Churches have opened their doors for those needing help and are assisting with burials and prayers. 

CWS is appealing for funds for the humanitarian response run by ACT Alliance Indonesia (Action by Churches Together).  Members are coordinating their efforts and finalising their plans.

Donations can be made:

·        On line and by direct deposit to the Indonesia Earthquake Tsunami Appeal

·        By Phone with a credit card: 0800 74 73 72

·        By Post to: CWS, PO Box 22652, Christchurch 8140

CWS is a member of ACT Alliance a global coalition of 150 churches and church-related organisations working together on humanitarian, development and advocacy in over 125 countries.

For more information, please contact: Pauline McKay, National Director  Phone: 03 366 9274, Mobile: 021 289 1225


CWS appeals for Refugees on World Refugee Day

CWS appeals for Refugees on World Refugee Day

The growing number of refugees is deeply worrying and an indication of the urgent need for global action according to Christian World Service.

CWS is appealing for greater support to fund local relief for some of the most pressing humanitarian situations, and more action to address the drivers of displacement.

"The level of humanitarian need is unprecedented and widely acknowledged.  It has not resulted in the necessary action – either to stop the conflicts from which people are fleeing or provide for the immediate safety and care of those displaced.  More help is urgent," says Pauline McKay, National Director.

This Sunday Methodist and Presbyterian Churches mark Refugee Sunday, which will be celebrated on July 1 in the Anglican tradition.  CWS has produced worship resources for churches.  Churches are encouraged to organise an offering for displaced people from Syria, South Sudan, Rohingya, or Gaza.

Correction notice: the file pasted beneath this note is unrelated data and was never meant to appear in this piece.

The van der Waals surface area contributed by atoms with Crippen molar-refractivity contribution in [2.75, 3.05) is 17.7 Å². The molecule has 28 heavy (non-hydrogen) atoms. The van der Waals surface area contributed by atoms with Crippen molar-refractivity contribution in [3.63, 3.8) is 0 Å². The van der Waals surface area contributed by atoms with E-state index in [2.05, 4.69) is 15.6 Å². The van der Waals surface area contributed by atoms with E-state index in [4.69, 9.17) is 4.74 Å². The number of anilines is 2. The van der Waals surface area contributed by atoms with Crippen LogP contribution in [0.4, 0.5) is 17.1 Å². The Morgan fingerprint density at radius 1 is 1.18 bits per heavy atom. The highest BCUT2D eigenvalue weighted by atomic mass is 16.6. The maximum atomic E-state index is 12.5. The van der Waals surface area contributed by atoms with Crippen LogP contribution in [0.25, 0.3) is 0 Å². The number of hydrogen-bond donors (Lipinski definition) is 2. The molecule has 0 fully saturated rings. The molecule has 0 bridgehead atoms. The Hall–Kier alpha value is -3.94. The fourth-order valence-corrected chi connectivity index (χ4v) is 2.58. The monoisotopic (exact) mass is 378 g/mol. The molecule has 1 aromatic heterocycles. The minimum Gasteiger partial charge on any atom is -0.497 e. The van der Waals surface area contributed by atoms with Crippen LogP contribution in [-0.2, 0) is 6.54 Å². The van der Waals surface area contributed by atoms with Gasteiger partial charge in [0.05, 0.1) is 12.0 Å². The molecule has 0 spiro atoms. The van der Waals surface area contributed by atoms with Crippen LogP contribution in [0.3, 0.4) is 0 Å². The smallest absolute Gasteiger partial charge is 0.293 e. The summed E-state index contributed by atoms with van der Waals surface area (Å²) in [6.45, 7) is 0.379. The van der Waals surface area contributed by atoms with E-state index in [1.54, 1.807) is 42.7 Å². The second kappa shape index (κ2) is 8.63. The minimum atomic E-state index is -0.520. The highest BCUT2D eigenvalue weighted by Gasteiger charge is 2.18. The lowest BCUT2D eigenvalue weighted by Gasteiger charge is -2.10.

The United Nations Refugee Agency (UNHCR) reports 68.5 million people had fled their homes in 2017, up from 65.6 million in 2016.

A record 25.4 million people registered as refugees in 2017.  85% found shelter in developing countries where they often struggle to meet their daily needs with very limited support from the global community.  The UNHCR appeal to assist the largest population of refugees from Syria (6.3 million) is only 17% funded this year.  40 million more are displaced within their own country.

New Zealand churches have helped to resettle refugees and funded relief efforts for more than seventy years.  Caring for the refugee is an important responsibility in the Christian faith.  CWS has been a strong supporter of initiatives to increase the quota of refugees resettled in New Zealand.  Last year the quota was increased from 750 to 1,000, and the current government plans to increase it to 1,500.

The Global Compact on Refugees and the Global Compact for Safe, Orderly and Regular Migration are currently under negotiation under the auspices of the United Nations.

CWS is grateful to participants in this year's Operation Refugee raising funds to help Syrian refugees with food, education and medical care.  Most complete the challenge to live on refugee rations today.  However, people are welcome to join the challenge or support participants until the end of July.

Donations can be made on line, by direct deposit, phone: 0800 74 73 72 or by post to: CWS, PO Box 22652, Christchurch 8140

CWS is a member of ACT Alliance a global coalition of 146 churches and church-related organisations working together on humanitarian, development and advocacy in over 100 countries.

For more information, please contact: Pauline McKay, National Director
Phone: 03 366 9274, Mobile: 021 289 1225